That’s Polish: Exploring the History of Poland’s National Emblems
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They appear around the world – a white eagle, parallel bars of red and white, the profile of a shaggy bison in a field of grass. These are emblems of Poland and recognised by millions as symbolic of the nation – yet many may not know their history. Culture.pl offers this introduction to the history of Poland’s national symbols and songs.
The white eagle – from legend to national emblem
The most recognisable symbol of Poland is undoubtedly the eagle. The white bird adorns the nation’s crest, is found on its currency, adorns the uniforms of its football stars, and gives its name to the highest honour bestowed by the state – the Order of the White Eagle. But why the eagle?
The link between Poland and the eagle dates back to before there was a ‘Poland,’ when the legendary founder of the Polish nation, Lech, set off in search of prey while hunting with his brothers, Czech and Rus. While Czech headed west and Rus headed east, Lech moved north. After following a stray arrow, he found himself faced with a white eagle – both fierce and protective of its young. Against the red sky of the setting sun, the filtered light made the bird’s wings glow gold. Taken by the sight, Lech decided it was an auspicious spot at which to begin a settlement. He named the place Gniezno, echoing the Polish word for ‘nest’ – gniazdo. Gniezno would go on to become the first capital of Poland, and the white eagle that so captivated Lech would remain the symbol of Poland to this day.
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In 1295, the nation adopted the now familiar emblem of the white crowned eagle on the field of red. The occasion was the coronation of Przemysł II in Gniezno. This design was subject to very few changes for hundreds of years, until after the Second World War when Poland fell under communist control and authorities removed the crown from the eagle’s head in 1944. The crown – and Poland’s full independence – was restored in 1990. Coincidentally, the late 1980s also saw the white-tailed eagle – Poland’s national bird and the species upon which the emblem is based – make a slow recovery from near extinction across Europe. As Poland flourishes, it seems the white-tailed eagle does too.
Itself given a place of honour in Poland, the white eagle is also a symbol used to bestow honours on distinguished Poles and representatives from other nations. Among the many luminaries included in the Order of the White Eagle are Wisława Szymborska, Marek Edelman, Zbigniew Herbert, Henryk Mikołaj Górecki, Woodrow Wilson, and Václav Havel.
Red & white – the colours of the nation
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Already present in the colours of the national emblem, red and white also make up the bars on the Polish flag. A bar of white sits above a bar of red on the simple, but iconic flag. In the early days of the flag, crimson dye was scarce and thus denoted nobility. White traditionally symbolised purity and order. Alongside the simplicity of the red and white flag, one might also be familiar with the Polish flag that bears the national emblem within the white bar. Though there are some regulations as to which flag is to be flown where (Houses of Parliament and the President are to fly the flag without the emblem, while Polish embassies abroad use one with the emblem), they are largely interchangeable.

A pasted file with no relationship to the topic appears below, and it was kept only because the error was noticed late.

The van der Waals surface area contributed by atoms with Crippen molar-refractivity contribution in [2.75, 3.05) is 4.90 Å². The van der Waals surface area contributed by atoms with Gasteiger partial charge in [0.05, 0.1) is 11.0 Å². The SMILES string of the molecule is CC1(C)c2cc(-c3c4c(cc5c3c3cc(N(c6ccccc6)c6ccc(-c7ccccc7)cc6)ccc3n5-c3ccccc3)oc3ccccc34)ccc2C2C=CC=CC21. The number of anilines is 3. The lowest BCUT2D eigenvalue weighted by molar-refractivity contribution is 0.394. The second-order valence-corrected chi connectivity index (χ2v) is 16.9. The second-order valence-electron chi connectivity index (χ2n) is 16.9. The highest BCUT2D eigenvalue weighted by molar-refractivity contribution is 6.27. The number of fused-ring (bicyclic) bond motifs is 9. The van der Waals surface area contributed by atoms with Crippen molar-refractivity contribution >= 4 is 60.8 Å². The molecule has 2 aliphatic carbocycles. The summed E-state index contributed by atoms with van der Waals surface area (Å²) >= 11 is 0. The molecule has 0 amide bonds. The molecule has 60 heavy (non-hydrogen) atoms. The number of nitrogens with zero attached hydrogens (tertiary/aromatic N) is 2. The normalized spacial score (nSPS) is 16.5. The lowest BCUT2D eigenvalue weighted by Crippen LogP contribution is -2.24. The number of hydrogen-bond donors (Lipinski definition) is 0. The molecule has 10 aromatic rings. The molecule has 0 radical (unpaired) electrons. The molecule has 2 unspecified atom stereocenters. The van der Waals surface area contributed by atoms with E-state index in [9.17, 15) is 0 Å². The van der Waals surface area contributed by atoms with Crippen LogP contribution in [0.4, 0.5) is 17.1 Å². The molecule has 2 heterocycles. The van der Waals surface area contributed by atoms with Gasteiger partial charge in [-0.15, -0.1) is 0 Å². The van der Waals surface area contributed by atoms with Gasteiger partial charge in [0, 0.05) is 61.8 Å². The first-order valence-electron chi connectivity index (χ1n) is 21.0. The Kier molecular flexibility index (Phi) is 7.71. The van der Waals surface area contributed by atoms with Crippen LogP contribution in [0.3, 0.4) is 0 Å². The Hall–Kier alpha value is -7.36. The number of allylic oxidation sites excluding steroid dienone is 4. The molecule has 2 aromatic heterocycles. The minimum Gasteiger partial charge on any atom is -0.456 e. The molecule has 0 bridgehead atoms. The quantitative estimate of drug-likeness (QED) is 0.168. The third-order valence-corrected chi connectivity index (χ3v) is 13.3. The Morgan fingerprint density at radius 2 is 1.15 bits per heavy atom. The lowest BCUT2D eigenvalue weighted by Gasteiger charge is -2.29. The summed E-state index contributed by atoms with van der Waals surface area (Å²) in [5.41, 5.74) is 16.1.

While the design of the flag is simple, its use in history is long and storied. The red and white appeared for the first time in 1792 during the celebration of the first anniversary of the May 3rd Constitution – the first of its kind in Europe. The colours were recognised by the Sejm as national colours in 1831 as the November Uprising raged around them and the future of Poland hung in the balance. From that point on, the red and white bars would accompany Poles in their ongoing fights for freedom and independence.
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The flag was raised after the Allied victory over German forces in the Battle of Monte Cassino in May 1944. On the first day of the Warsaw Uprising – 4th August 1944 – the red and white banner was hoisted defiantly on the city’s highest skyscraper. As the uprising continued, soldiers in the Home Army wore red and white brassards in the fight to liberate their city. Protests in the turbulent years of communist control also saw demonstrators carrying the flag – at times with the white bar conspicuously smeared in blood. The flag also features prominently in one of the most iconic graphics of recent Polish history – the emblem of Solidarność (Solidarity).
Polonia – the personification of Poland
The French have Marianne. The Germans, Germania. America has Columbia. And Poland…Polonia.
‘Polonia’ is perhaps most commonly thought of as the term used to identify Polish diasporic communities around the world. However, the Latin spelling of ‘Poland’ has long been the name of the female personification of the Polish nation. She appears in the work of Bernardo Morando on the Old Lublin Gate in Zamość as early as 1588. Her most famous depiction came three centuries later in a painting by Jan Matejko. Matejko’s Rok 1863: Zakuwana Polska ('Year 1863: Polonia Enchained') depicts the aftermath of the failed January Uprising of Poles against Russian occupiers in 1863. In the low lights of the crowded room, Matejko shows the rebellious captives prepared for their exile to Siberia. In the centre, a blonde woman – the personification of Lithuania (Poland’s partner in the historical commonwealth) – struggles against the men who look to bind her. And illuminated in the foreground – Polonia. Dressed in the black of mourning and awaiting her shackles, Polonia is unbowed and defiant. As such, Matejko’s Polonia personified not only the nation, but its spirit of rebellion and perseverance in the years of partition.